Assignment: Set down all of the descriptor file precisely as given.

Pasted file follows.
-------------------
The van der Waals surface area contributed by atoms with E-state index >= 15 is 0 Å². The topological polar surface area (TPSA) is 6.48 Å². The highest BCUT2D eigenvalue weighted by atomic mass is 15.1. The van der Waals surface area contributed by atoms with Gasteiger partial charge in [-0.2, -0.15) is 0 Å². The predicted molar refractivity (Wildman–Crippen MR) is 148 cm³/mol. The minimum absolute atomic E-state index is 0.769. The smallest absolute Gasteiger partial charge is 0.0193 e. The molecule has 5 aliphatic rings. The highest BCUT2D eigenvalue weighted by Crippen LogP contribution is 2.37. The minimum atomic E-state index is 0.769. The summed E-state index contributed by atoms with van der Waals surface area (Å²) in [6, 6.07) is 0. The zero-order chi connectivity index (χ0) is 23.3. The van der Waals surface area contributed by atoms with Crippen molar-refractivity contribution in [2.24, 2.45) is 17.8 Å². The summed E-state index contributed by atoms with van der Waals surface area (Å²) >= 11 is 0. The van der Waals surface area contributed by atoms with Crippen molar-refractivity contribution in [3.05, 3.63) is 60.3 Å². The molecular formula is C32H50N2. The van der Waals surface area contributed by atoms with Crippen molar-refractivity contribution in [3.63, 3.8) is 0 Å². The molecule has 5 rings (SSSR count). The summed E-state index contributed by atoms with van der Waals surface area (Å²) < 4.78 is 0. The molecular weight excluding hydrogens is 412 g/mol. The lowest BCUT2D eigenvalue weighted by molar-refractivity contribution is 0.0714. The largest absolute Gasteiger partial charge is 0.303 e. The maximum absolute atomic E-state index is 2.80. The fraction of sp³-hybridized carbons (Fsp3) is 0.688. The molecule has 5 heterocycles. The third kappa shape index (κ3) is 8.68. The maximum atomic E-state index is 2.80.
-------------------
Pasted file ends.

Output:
The van der Waals surface area contributed by atoms with E-state index >= 15 is 0 Å². The topological polar surface area (TPSA) is 6.48 Å². The highest BCUT2D eigenvalue weighted by atomic mass is 15.1. The van der Waals surface area contributed by atoms with Gasteiger partial charge in [-0.2, -0.15) is 0 Å². The predicted molar refractivity (Wildman–Crippen MR) is 148 cm³/mol. The minimum absolute atomic E-state index is 0.769. The smallest absolute Gasteiger partial charge is 0.0193 e. The molecule has 5 aliphatic rings. The highest BCUT2D eigenvalue weighted by Crippen LogP contribution is 2.37. The minimum atomic E-state index is 0.769. The summed E-state index contributed by atoms with van der Waals surface area (Å²) in [6, 6.07) is 0. The zero-order chi connectivity index (χ0) is 23.3. The van der Waals surface area contributed by atoms with Crippen molar-refractivity contribution in [2.24, 2.45) is 17.8 Å². The summed E-state index contributed by atoms with van der Waals surface area (Å²) >= 11 is 0. The van der Waals surface area contributed by atoms with Crippen molar-refractivity contribution in [3.05, 3.63) is 60.3 Å². The molecular formula is C32H50N2. The van der Waals surface area contributed by atoms with Crippen molar-refractivity contribution in [3.63, 3.8) is 0 Å². The molecule has 5 rings (SSSR count). The summed E-state index contributed by atoms with van der Waals surface area (Å²) < 4.78 is 0. The molecular weight excluding hydrogens is 412 g/mol. The lowest BCUT2D eigenvalue weighted by molar-refractivity contribution is 0.0714. The largest absolute Gasteiger partial charge is 0.303 e. The maximum absolute atomic E-state index is 2.80. The fraction of sp³-hybridized carbons (Fsp3) is 0.688. The molecule has 5 heterocycles. The third kappa shape index (κ3) is 8.68. The maximum atomic E-state index is 2.80.